It appeared from the assessment record that the assessee itself had added back Rs. 9,277 and Rs. 3,431 paid to the lessors as lease money in the assessment years 1948-49 and 1949-50 respectively though during the assessment proceedings an allowance in respect of those amounts was claimed. In the subsequent years, however, it claimed the allowance of the amounts paid as lease money etc. The details of the payments claimed are as under :
4,121 (the other items claimed have been allowed by the I.T.O.).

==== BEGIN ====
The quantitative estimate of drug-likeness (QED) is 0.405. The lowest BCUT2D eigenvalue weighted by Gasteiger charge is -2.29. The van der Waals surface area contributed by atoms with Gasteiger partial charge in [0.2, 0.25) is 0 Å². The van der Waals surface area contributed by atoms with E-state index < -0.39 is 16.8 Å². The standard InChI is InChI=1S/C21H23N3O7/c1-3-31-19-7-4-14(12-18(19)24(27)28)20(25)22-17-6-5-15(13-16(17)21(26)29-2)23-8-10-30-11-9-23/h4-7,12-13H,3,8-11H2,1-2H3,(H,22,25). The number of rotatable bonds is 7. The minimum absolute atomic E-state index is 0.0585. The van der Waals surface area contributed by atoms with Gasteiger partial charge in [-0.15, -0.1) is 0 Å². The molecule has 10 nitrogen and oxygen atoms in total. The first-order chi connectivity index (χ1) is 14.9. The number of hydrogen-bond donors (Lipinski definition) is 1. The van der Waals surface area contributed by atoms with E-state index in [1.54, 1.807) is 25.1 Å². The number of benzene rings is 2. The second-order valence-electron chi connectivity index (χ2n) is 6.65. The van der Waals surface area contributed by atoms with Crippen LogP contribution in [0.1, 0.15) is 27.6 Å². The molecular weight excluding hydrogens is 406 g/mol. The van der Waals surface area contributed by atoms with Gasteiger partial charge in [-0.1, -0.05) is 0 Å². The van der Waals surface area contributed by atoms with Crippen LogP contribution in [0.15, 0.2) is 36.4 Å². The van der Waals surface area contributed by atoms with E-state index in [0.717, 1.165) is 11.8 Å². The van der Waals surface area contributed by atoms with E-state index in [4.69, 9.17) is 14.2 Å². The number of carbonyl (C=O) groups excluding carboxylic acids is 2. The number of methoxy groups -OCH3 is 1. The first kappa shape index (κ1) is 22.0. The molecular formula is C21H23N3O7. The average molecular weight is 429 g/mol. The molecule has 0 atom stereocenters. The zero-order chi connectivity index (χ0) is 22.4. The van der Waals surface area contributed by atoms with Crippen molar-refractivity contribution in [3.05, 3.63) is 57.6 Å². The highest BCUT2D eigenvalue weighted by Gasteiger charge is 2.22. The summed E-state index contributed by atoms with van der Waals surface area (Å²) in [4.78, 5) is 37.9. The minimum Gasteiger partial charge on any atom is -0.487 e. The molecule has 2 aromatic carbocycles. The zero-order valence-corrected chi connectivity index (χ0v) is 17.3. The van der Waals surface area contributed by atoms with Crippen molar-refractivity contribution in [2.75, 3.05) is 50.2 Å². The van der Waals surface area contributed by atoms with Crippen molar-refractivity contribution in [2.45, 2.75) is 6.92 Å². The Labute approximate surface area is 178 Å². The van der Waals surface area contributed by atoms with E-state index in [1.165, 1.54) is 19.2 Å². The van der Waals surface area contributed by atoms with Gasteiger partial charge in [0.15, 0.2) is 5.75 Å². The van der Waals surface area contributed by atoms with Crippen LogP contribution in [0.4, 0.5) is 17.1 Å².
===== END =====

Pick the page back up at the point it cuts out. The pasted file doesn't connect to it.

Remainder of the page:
In the years involved in the first reference the Income-tax Officer disallowed both classes of payments, namely, the lump sum payments and the annual payments and also the expense connected with the execution of the leases holding that the expenditure was of a capital nature and not a revenue nature so as to be allowable under section 10(2)(xv). In appeal by the assessee the Appellate Assistant Commissioner allowed 80 per cent. of both classes of payments relying on the Full Bench decision of the Lahore High Court in Benarsidas Jagannath v. Commissioner of Income-tax but holding that as in some of the leases the right of cultivation had also been given to the assessee, and even though no cultivation may actually have been done still as the right was there the entire amount could not be allowed. The department went up in appeal to the Income-tax Appellate Tribunal against the orders of the Appellate Assistant Commissioner and the Tribunal allowed the appeals and reversed the orders of the Appellate Assistant Commissioner holding that under the leases the assessee had acquired an interest in the land and the payments made by it to the lessors were not the purchase price of raw material as claimed by the assessee but was an item of expenditure of a capital nature. It will be noticed that neither the assessee nor any of the authorities below made any distinction between the two classes of payments, the lump sum payments initially made by the lessee at the time of the execution of the lease and the annual payments made or to be made by it for the duration of the lease.